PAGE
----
Learn to cook seafood for simple Lenten dinners
Salmon with creamy mustard sauce makes for a quick dinner with a French-inspired sauce -- what's not to love? (Ellise Pierce/Fort Worth Star-Telegram/MCT) Purchase photo reprints »
Living in France has meant that my once passing fancy for all things that swim has exploded into a very big love. From picking out the tiniest of bulots (sea snails) with needlelike tools and cracking open the claws of a fresh-caught homard (lobster) to learning that the best way to enjoy raie (skate) is with a simple lemon, butter and caper sauce, I have fallen hard. I find myself visiting the poissonnieres more often than I do the butcher, because I’ve learned that fish — which I once believed was a tricky thing to cook — is one of the easiest and healthiest dinners you can make.
And supersonic fast. Mussels? Just a few minutes, and they’re steamed and ready to serve. Salmon, into the oven at high heat, usually takes less than five, depending on the cut. White fishes like flounder, cod, sole and snapper, ditto.
Fish is simple, elegant food.
If you replace meat with fish during Lent (which began on Ash Wednesday, Feb. 13) but rely on restaurants to prepare it, try cooking your own this year.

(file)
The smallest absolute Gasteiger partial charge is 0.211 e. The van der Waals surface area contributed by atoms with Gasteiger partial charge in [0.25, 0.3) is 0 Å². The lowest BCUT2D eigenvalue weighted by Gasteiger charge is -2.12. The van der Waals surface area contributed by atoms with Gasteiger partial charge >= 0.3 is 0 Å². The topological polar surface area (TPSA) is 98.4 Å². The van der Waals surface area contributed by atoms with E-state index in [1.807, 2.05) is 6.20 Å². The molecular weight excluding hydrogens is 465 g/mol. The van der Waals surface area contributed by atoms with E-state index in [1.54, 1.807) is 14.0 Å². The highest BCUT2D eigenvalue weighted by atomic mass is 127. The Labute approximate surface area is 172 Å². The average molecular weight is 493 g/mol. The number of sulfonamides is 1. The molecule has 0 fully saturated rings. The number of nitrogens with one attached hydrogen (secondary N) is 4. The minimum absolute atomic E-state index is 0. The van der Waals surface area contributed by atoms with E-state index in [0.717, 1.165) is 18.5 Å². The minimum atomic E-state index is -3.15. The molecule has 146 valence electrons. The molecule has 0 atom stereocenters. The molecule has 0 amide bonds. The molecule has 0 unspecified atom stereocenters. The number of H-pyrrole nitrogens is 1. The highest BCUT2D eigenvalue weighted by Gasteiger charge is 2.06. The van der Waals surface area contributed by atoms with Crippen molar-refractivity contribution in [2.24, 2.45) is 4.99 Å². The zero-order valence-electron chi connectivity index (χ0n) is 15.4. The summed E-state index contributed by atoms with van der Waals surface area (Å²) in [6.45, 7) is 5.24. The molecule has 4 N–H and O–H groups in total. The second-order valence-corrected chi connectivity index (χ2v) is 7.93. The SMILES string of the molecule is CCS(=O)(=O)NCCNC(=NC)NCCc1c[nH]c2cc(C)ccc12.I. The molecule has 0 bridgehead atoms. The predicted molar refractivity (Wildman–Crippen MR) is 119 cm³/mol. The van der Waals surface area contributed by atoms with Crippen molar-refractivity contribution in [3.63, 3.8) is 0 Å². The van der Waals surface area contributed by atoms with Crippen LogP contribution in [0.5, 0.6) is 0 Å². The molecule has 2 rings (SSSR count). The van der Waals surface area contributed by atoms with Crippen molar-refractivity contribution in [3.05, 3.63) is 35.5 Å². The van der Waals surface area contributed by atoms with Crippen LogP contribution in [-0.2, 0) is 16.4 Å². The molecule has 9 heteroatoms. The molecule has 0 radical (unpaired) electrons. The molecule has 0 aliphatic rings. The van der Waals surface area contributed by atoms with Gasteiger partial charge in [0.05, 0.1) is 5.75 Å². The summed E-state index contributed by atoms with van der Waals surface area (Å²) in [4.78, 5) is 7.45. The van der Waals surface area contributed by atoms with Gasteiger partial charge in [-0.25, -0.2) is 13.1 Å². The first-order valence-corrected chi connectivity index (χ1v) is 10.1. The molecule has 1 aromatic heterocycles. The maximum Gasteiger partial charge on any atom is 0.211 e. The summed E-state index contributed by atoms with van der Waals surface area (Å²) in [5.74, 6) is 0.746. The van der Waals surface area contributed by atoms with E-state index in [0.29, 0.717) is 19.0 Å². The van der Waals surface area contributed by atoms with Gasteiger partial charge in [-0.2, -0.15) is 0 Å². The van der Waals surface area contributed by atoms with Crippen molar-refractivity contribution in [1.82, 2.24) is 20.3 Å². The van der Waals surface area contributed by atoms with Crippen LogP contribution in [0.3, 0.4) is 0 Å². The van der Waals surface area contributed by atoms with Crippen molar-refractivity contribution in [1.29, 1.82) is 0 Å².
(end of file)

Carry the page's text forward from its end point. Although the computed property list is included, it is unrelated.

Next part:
The key is to find great fresh fish, then not overcook it.
Which is easy to do, wherever you are.
For those of you who are timid about fish, fear not. Fish isn’t finicky; it just requires you to pay attention. Close attention. If you’re one of those people who likes to throw something on the stove and then leave the room (and you know who you are), please don’t do this to fish (or to anything, really). You’ll end up with fish that’s overcooked and dry, and when this happens, there’s not much you can do to save it.
Enough of what not to do. Here are few tips on how to make fantastic fish every time:
Before buying any sort of fish, check to see what species are in season and plentiful, and not on any watch list as being overfished or harmful in any way. The Marine Stewardship Council (msc.org) and Monterey Bay Aquarium (montereybayaquarium.org) post updated lists of sustainable seafood and what to avoid buying.
Buy only fish that have clear eyes and the faint scent of the sea. Never buy fish that smells “fishy,” as counterintuitive as that may sound.
Tell your fishmonger what you’re planning to make and ask which fish would be best. Lots of the white fishes may be easily swapped out for one another, so he or she may guide you to a suitable choice that’s readily available.
If you’re not sure about how to cook a particular fish, just ask an expert. Many years ago, I remember buying a piece of fish and wanting to cook it en papillote (“in paper”) to impress a guy I was dating. This was before the Internet, and I didn’t have a cookbook that gave me any sort of instruction, so I just picked up the phone and called one of Dallas’ top restaurants and asked to speak to the chef. To my surprise, he picked up the phone and was really happy to walk me through the (very easy) steps of steaming fish in parchment paper. I couldn’t believe how easy it was, and my date? Totally impressed.